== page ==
Here is a GPS map and an elevation profile from this website from this website (This site also has some excellent photos of the area:

Here are some photos and Google EarthThe trail in with a rough (and I do mean rough) sketch of where the trail takes you.

Here is Swasey Hole. We found a good camp spot on the north corner of the big lake in a small grassy area in the rocks. Most of the other camp sites we came upon in our exploration of the lake were riddled with rocks and a lack of flat space. Our camp site was good for us in that it was nice and flat and open.

Our campsite.

View of the lake from near our campsite.

Here is a view of the trail and geography above Swasey Hole and the Swasey Lakes. There are plenty of lakes up the trail a bit (about 4 miles, I believe). We did not make it there, but I have heard good things about the area and that it would make a good day hike for fishing.

The hike out was much easier than the hike in. I believe this was due to our following the main stream out of the Swasey Hole area. Also, you reach the base of the mountain on the way out and know that once you climb that it's all pretty much all downhill from there.

Swasey Lakes: Fishing

We did plenty of fishing while we were there. We had some good success on both the big lake and the smaller lake next to the big lake. I packed both a standard fishing rod and a fly fishing rod in with me. I actually broke the tip off of my fly rod on a tree going in, so I used it sparingly. Another in our party, however, used his fly rod and had good success one evening. The fish were rising in the mornings and evening and if you had the right fly, they took it (small, mosquito-type flies seemed to work the best). Spinner fishing also worked well. We even pulled out a couple of 12-14 inch fish out of the smaller lake. We used a combination of different spinners, but the classic panther martin and similar type lures seemed to work the best. The fish selection consisted of cutthroat and brook trout (apparently some sites say that there are some rainbow trout in there as well).

Also, I am not a big fish eater, but the trout we caught was very good to eat. Each night we were there we cooked up some fish in tinfoil with butter and lemon pepper. It was excellent! While we were there the cutthroat trout were spawning in one of the nearby creeks. That was interesting to see. They were packed into the little stream as tight as could be and appeared to be very, very on edge.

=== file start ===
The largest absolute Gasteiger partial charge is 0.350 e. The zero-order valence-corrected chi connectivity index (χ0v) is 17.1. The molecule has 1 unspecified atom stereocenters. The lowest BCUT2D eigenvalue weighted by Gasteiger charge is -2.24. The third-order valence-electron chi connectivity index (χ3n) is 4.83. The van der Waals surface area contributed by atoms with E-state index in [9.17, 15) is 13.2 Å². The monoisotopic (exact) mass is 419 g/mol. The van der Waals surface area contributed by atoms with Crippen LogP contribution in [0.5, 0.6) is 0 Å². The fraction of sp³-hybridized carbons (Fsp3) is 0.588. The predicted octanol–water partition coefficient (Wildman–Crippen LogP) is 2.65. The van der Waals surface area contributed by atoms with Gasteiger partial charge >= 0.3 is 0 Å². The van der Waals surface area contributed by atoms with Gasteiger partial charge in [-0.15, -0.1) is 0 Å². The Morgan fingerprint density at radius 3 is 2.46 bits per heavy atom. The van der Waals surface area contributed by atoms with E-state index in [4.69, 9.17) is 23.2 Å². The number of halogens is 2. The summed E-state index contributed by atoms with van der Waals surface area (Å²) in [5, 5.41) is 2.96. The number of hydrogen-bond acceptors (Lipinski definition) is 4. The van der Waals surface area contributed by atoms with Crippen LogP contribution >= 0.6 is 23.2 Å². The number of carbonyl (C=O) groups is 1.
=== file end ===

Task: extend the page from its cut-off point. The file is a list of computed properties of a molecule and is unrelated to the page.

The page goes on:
Swasey Lakes: Final Notes

We heard about the Swasey Hole area from a friend who is a forest ranger in the area. For a moderate hike in the trip was about as good as could be hoped for. The one wish our group had was that we had been a bit better physical shape before we went so we could have felt like we could explore the surrounding area a bit more.

If you need to stop for groceries or anything similar before you get there, I would recommend doing so before Duchesne. Heber City would probably be the last place to find a Wal-Mart-type store. You can get gas in Duchesne and there are also a few restaurants. Like many small towns, however, everything seems to close pretty early in the evening- so better safe than sorry, in my opinion. Gas was also much more expensive there. It was, however readily available regardless of what time it was.

One person in our group brought a Spot Personal Satellite Messenger (available here, or at the official website). The Spot is a device that sends an e-mail or text message to a pre-determined list of people telling them that you are okay or are in trouble and need help. All in our group had families. The Spot was a good way to calm the fears of our wives that something was going to happen to us while we were alone in the wilderness. We sent messages to our families three times a day and they got all of them.

Finally, for more info. on this area, click here, or here.

For coordinates to the area, click here.

Here are some additional photos:

This is a meadow near the trail head.

This is a rock field and pond near the wilderness boundary.

View from near the trail summit. You can see the ridge off in the distance. Swasey Hole is at the base of that ridge.

Snow in July near the trail summit.

The smaller lake.

The stream going out of the smaller lake. This is the stream that you basically follow in from the trail.

Wednesday, July 23, 2008

A couple of videos

We have quite a bit of video of Ava that I have edited for website viewing. I am not a huge fan of posting them all here, but occasionally I will post a few. Here are some from recently that were fun:

A few weeks go we took Ava to the park to play for a bit. She had a lot of fun to say the least. We weren't so sure about her batting away the camera and deciding that she was big enough for the big kid slide, but we all had fun.

This one is of the dance that Faith did with Ava at her school's talent show in March. It was way past bed time, so Ava wasn't quite as cooperative as hoped for, but it was still fun.